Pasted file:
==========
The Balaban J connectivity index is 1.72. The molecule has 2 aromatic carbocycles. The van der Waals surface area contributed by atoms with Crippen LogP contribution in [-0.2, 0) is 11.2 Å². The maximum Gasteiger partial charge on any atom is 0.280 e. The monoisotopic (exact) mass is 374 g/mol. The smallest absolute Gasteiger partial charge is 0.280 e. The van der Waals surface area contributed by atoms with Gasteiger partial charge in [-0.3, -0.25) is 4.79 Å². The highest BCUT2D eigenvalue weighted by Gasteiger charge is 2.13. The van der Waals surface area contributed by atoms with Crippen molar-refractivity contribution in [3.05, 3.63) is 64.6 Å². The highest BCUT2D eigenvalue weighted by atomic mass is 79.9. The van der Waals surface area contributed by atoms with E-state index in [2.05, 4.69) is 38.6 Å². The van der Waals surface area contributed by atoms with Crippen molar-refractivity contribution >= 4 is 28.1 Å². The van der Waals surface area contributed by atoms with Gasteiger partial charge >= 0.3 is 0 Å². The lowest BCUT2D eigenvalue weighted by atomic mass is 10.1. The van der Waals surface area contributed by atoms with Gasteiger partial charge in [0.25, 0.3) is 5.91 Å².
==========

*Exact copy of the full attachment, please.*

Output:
The Balaban J connectivity index is 1.72. The molecule has 2 aromatic carbocycles. The van der Waals surface area contributed by atoms with Crippen LogP contribution in [-0.2, 0) is 11.2 Å². The maximum Gasteiger partial charge on any atom is 0.280 e. The monoisotopic (exact) mass is 374 g/mol. The smallest absolute Gasteiger partial charge is 0.280 e. The van der Waals surface area contributed by atoms with Gasteiger partial charge in [-0.3, -0.25) is 4.79 Å². The highest BCUT2D eigenvalue weighted by Gasteiger charge is 2.13. The van der Waals surface area contributed by atoms with Crippen molar-refractivity contribution in [3.05, 3.63) is 64.6 Å². The highest BCUT2D eigenvalue weighted by atomic mass is 79.9. The van der Waals surface area contributed by atoms with E-state index in [2.05, 4.69) is 38.6 Å². The van der Waals surface area contributed by atoms with Crippen molar-refractivity contribution >= 4 is 28.1 Å². The van der Waals surface area contributed by atoms with Gasteiger partial charge >= 0.3 is 0 Å². The lowest BCUT2D eigenvalue weighted by atomic mass is 10.1. The van der Waals surface area contributed by atoms with Gasteiger partial charge in [0.25, 0.3) is 5.91 Å².